Friday, May 8, 2009

NRA Playing "Kill Bill" Against IllinoisCarry

I've been hoping this could be resolved without resorting to publicly "outing" the NRA, but they were told that this press release would be going out, and they weren't willing to make a change. I want the NRA on our side in Illinois, and that means I want them to commit themselves to supporting License-To-Carry legislation no matter who wrote it. Please read this whole thing carefully before you make any phone calls or send any emails.

With friends like these - who needs enemies . . .
NRA Lobbied Against License to Carry Bill in IL


A little background first. For the past decade and a half license-to-carry bills introduced in the IL General Assembly have become routine and hold little to no expectation of passing due to opposition from the Chicago/Cook Co. legislators. That opposition means every year the same old bills calling for statewide preemption which would force the carry law into Chicago guarantees the bill is dead on arrival. A bill or two may make the headlines but never to the floor for a vote largely due to the opposition of Mayor Daley and Cook County legislators. The likelihood of a statewide preemption bill being passed is greatly reduced by the fact that bills preempting home rule status require 71 votes for passage rather than a simple majority of 60. Double or triple that reduction by the fact that in Chicago it is illegal to even own a handgun let alone carry one for self-defense purposes. We find it somewhat ludicrous to even consider a statewide preemptive bill passing in the state of Illinois given those circumstances.

Other states like Ohio and Nebraska faced years of major opposition like this. They finally won their battle by passing a carry law which we in Illinois would call "subject to home rule". An imperfect bill that allowed major cities to opt out but did provide a means for license-to-carry to get a foothold in the state. Pro-Second Amendment groups in Ohio were then able to prove carrying firearms for self-defense works and they came back in just a few short years and successfully expanded the law to include everyone. Nebraska, just two short years after passing their license-to-carry bill now has statewide preemption according to their state's Attorney General and are now working to amend their law.

With those recent successes in mind many license-to-carry supporters in Illinois were very excited when
down state Representative Brandon Phelps courageously decided it was time to try the same strategy in Illinois - how about a bill that would require only a simple majority of 60 votes, would provide an opportunity for license-to-carry to get a foot in the door, something similar to what has been so successful in Ohio and Nebraska . . . how about a "subject to home rule" bill which would allow home rule municipalities to opt out if they so chose but citizens in the vast majority of the state would be free to exercise their constitutional right to keep and bear arms? The Citizens Self-defense Act, HB 2257, was born.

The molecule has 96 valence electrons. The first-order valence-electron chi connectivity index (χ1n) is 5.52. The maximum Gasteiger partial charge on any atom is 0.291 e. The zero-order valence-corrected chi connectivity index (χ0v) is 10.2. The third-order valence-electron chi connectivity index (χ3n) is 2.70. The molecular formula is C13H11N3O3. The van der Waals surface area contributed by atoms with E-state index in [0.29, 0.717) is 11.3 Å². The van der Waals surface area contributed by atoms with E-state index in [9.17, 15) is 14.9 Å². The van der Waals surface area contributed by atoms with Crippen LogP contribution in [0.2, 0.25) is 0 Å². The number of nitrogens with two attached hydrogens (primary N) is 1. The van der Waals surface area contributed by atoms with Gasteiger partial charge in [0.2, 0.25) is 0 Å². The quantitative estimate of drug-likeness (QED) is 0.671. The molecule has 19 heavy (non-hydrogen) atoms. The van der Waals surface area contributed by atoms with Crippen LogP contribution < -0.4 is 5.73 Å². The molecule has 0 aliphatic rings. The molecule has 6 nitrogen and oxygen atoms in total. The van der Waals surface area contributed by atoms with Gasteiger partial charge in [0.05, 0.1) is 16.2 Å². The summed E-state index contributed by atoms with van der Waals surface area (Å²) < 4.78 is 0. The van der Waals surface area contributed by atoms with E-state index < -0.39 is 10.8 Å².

Keeping in mind a statewide preemptive law is the ultimate goal, IllinoisCarry members, including members residing in municipalities sure to ban the practice, have given their full support to the idea of subject to home rule carry and believe the premise behind it is the best hope of getting any kind of license-to-carry bill passed in the state of Illinois.

HB2257 started off with good promise, the sponsor reported he felt sure he could garner the 60 votes needed to pass it out of the House. So it came as a huge shock and disappointment to learn from legislators that the NRA was actually lobbying against it.

When contacted by lllinoisCarry the NRA-ILA lobbyist confirmed the NRA-ILA was indeed lobbying against the bill and vowed to kill it. The reason given for the opposition was that the bill did not include statewide preemption, that it would create a patchwork of ordinances all across the state which could be detrimental to license holders, and it would ultimately be vetoed by Gov. Quinn and still need 71 votes for a veto override. Therefore we should continue to wait and work toward a change in the political makeup of the IL legislature.


IllinoisCarry maintains that statewide preemption didn't pass even when we did have a more favorable party in office and continuing to wait for countless more years will only result in more defenseless victims being violently assaulted and murdered. Citizens in the rest of the state where license to carry is being welcomed should not be denied the right to defend themselves just because other municipalities choose to infringe on their citizens' rights.

Furthering the argument for a subject to home rule bill like HB2257, IllinoisCarry is confident it will lead to statewide preemption as it has in Ohio and Nebraska. IL firearm owners already have to work within a patchwork of city ordinances concerning firearms and a look at the listing of city ordinances on the
Illinois State Police website would verify that fact. Although Gov. Quinn may very well veto the bill, we will never know that if every such bill is killed by the NRA-ILA without a good hard push for passage.